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Enactus: More than just a campus club

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Business 354 seemed just like any other class at Cosumnes River College as conversations hummed, punctuated by occasional laughter until computer information science Professor Markus Geissler indicated that class was ready to begin and the room fell quiet.

“I tell them at the beginning of the semester that this course is going to take a piece of their heart,” Geissler said.  “It’s not just sitting in a class listening to lecture. You do learn, but you do it by actually doing.”

Enactus is an international non-profit organization that can be found in 39 countries with 62,000 student members.

Geissler described his students as “an absolutely outstanding group of very diverse students.”

Originally it was known as SIFE, Students in Free Enterprise, but last semester the club changed their name to Enactus because “it had some negative connotations in some of the languages,” Geissler said.  The name Enactus stems from the phrase “entrepreneurship in action for the greater good, namely us.”

Each year Enactus teams present their projects in various levels of competition. Last year CRC Enactus won a Regional Championship and had the opportunity to compete in the National Exposition in Kansas City, Mo.

CRC Enactus is not necessarily a business club nor is it all about the competition. It’s about making a difference.

“Enactus exists to take the power of entrepreneurship and use it to better the community,” Geissler said. “It’s a worldwide organization helping wherever people need help using business skills.”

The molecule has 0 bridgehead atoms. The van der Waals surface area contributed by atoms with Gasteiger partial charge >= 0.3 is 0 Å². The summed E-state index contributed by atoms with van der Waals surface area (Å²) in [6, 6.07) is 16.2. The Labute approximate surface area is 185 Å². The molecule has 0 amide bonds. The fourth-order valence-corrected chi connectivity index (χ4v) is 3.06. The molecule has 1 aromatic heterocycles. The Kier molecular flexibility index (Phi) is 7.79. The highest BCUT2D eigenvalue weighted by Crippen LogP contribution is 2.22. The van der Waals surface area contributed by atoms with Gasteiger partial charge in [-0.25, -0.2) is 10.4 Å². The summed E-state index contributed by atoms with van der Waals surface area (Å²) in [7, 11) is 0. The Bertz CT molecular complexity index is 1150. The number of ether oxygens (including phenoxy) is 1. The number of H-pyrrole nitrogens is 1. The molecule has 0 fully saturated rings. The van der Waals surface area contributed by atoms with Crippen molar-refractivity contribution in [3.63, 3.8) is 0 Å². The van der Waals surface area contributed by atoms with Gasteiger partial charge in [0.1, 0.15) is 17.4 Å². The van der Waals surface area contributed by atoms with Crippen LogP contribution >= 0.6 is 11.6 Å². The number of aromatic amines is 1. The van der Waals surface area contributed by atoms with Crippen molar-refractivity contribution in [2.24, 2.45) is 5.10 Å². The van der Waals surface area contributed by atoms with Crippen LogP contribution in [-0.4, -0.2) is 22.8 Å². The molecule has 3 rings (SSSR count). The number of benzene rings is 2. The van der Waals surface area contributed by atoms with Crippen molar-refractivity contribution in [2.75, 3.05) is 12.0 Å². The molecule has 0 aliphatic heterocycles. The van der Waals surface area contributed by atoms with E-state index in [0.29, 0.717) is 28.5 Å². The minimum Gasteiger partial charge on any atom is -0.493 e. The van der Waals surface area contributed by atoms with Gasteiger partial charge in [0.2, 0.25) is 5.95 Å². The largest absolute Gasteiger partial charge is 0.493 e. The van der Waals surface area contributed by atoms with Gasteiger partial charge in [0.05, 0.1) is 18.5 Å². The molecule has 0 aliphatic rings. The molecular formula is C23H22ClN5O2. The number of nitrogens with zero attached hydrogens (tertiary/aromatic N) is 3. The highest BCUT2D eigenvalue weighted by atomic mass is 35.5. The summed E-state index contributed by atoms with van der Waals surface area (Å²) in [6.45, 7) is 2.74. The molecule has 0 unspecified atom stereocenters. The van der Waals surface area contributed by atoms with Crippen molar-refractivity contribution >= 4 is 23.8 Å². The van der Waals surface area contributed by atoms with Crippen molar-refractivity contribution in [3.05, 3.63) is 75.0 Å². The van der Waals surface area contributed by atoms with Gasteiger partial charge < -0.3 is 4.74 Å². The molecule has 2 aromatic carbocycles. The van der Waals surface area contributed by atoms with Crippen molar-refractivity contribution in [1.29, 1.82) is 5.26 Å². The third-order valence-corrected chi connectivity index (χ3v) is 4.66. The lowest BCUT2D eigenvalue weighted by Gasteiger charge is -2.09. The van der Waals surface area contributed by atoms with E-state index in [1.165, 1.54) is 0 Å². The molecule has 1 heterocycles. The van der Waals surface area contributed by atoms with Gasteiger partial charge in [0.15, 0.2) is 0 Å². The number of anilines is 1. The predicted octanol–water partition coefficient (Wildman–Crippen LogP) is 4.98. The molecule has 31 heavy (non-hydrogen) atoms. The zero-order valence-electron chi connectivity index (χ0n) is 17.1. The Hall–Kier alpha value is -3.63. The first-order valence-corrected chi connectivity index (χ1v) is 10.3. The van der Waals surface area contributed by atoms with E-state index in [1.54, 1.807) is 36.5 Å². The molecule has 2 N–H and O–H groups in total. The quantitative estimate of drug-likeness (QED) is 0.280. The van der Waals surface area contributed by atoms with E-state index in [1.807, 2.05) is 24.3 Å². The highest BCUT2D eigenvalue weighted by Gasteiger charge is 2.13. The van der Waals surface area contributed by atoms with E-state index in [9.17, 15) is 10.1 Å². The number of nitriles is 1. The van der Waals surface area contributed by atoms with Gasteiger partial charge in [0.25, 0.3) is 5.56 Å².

How does this happen, you may ask yourself.

CRC Enactus is involved in multiple projects this semester including partnering with the Elk Grove Food Bank, which serves 36,000 meals per month, Geissler said. They are currently working on setting up a canned food drive to benefit the food bank.

Their newest project they are involved in this semester is the Grace House, said Bill Salsbury, president and chief executive officer of CRC Enactus.

Salsbury said that the Grace House helps the homeless transition to a job and to having a home.
Grace House helps people get back on their feet, Salsbury said. “Elk Grove Mayor Gary Davis is really interested in maintaining this program. It’s such a vital tool in helping the people in the community.”

Gage Keifer, 21, vice president and chief operating officer of CRC Enactus agreed.

“The Grace House is entrepreneurship at its finest,” Keifer said.

If entrepreneurship or business is not your forte, you can still be a successful part of Enactus.
Keifer said Enactus needs people with a wide range of skill sets, from public speaking to the use of technology.

“It’s beneficial for anybody that feels an interest and a deep devotion to their community and wanting to help,” Keifer said.

For more information visit enactus.org

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Enactus: More than just a campus club